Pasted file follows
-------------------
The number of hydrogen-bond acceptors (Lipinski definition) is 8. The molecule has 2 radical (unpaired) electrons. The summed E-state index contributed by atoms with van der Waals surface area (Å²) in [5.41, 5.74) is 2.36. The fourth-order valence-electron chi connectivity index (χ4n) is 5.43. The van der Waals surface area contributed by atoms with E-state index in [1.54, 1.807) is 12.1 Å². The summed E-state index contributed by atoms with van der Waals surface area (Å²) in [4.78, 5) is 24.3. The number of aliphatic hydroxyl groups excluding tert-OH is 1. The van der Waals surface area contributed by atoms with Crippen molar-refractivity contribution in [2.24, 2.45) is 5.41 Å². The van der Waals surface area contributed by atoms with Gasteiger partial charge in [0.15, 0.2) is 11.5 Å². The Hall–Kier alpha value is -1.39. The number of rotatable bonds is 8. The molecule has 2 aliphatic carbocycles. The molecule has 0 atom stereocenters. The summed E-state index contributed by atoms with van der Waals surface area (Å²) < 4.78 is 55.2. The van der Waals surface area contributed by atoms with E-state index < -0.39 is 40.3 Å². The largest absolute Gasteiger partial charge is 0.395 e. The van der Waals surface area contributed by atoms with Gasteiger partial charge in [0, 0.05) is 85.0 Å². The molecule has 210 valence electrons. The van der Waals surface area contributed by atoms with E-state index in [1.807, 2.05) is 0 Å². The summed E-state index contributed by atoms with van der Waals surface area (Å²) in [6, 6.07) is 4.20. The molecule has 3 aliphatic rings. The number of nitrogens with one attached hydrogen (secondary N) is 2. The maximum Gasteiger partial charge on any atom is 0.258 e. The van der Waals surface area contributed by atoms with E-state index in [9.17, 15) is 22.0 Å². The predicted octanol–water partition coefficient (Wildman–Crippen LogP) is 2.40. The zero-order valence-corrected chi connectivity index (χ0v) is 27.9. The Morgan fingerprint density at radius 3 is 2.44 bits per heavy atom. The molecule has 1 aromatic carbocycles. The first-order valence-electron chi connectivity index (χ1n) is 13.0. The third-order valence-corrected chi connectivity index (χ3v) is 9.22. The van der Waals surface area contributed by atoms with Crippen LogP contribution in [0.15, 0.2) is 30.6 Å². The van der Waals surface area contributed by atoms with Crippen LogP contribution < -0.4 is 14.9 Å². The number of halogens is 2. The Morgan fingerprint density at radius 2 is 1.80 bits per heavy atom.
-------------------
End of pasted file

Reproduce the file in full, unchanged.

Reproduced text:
The number of hydrogen-bond acceptors (Lipinski definition) is 8. The molecule has 2 radical (unpaired) electrons. The summed E-state index contributed by atoms with van der Waals surface area (Å²) in [5.41, 5.74) is 2.36. The fourth-order valence-electron chi connectivity index (χ4n) is 5.43. The van der Waals surface area contributed by atoms with E-state index in [1.54, 1.807) is 12.1 Å². The summed E-state index contributed by atoms with van der Waals surface area (Å²) in [4.78, 5) is 24.3. The number of aliphatic hydroxyl groups excluding tert-OH is 1. The van der Waals surface area contributed by atoms with Crippen molar-refractivity contribution in [2.24, 2.45) is 5.41 Å². The van der Waals surface area contributed by atoms with Gasteiger partial charge in [0.15, 0.2) is 11.5 Å². The Hall–Kier alpha value is -1.39. The number of rotatable bonds is 8. The molecule has 2 aliphatic carbocycles. The molecule has 0 atom stereocenters. The summed E-state index contributed by atoms with van der Waals surface area (Å²) < 4.78 is 55.2. The van der Waals surface area contributed by atoms with E-state index < -0.39 is 40.3 Å². The largest absolute Gasteiger partial charge is 0.395 e. The van der Waals surface area contributed by atoms with Gasteiger partial charge in [0, 0.05) is 85.0 Å². The molecule has 210 valence electrons. The van der Waals surface area contributed by atoms with E-state index in [1.807, 2.05) is 0 Å². The summed E-state index contributed by atoms with van der Waals surface area (Å²) in [6, 6.07) is 4.20. The molecule has 3 aliphatic rings. The number of nitrogens with one attached hydrogen (secondary N) is 2. The maximum Gasteiger partial charge on any atom is 0.258 e. The van der Waals surface area contributed by atoms with E-state index in [9.17, 15) is 22.0 Å². The predicted octanol–water partition coefficient (Wildman–Crippen LogP) is 2.40. The zero-order valence-corrected chi connectivity index (χ0v) is 27.9. The Morgan fingerprint density at radius 3 is 2.44 bits per heavy atom. The molecule has 1 aromatic carbocycles. The first-order valence-electron chi connectivity index (χ1n) is 13.0. The third-order valence-corrected chi connectivity index (χ3v) is 9.22. The van der Waals surface area contributed by atoms with Crippen LogP contribution in [0.15, 0.2) is 30.6 Å². The van der Waals surface area contributed by atoms with Crippen LogP contribution < -0.4 is 14.9 Å². The number of halogens is 2. The Morgan fingerprint density at radius 2 is 1.80 bits per heavy atom.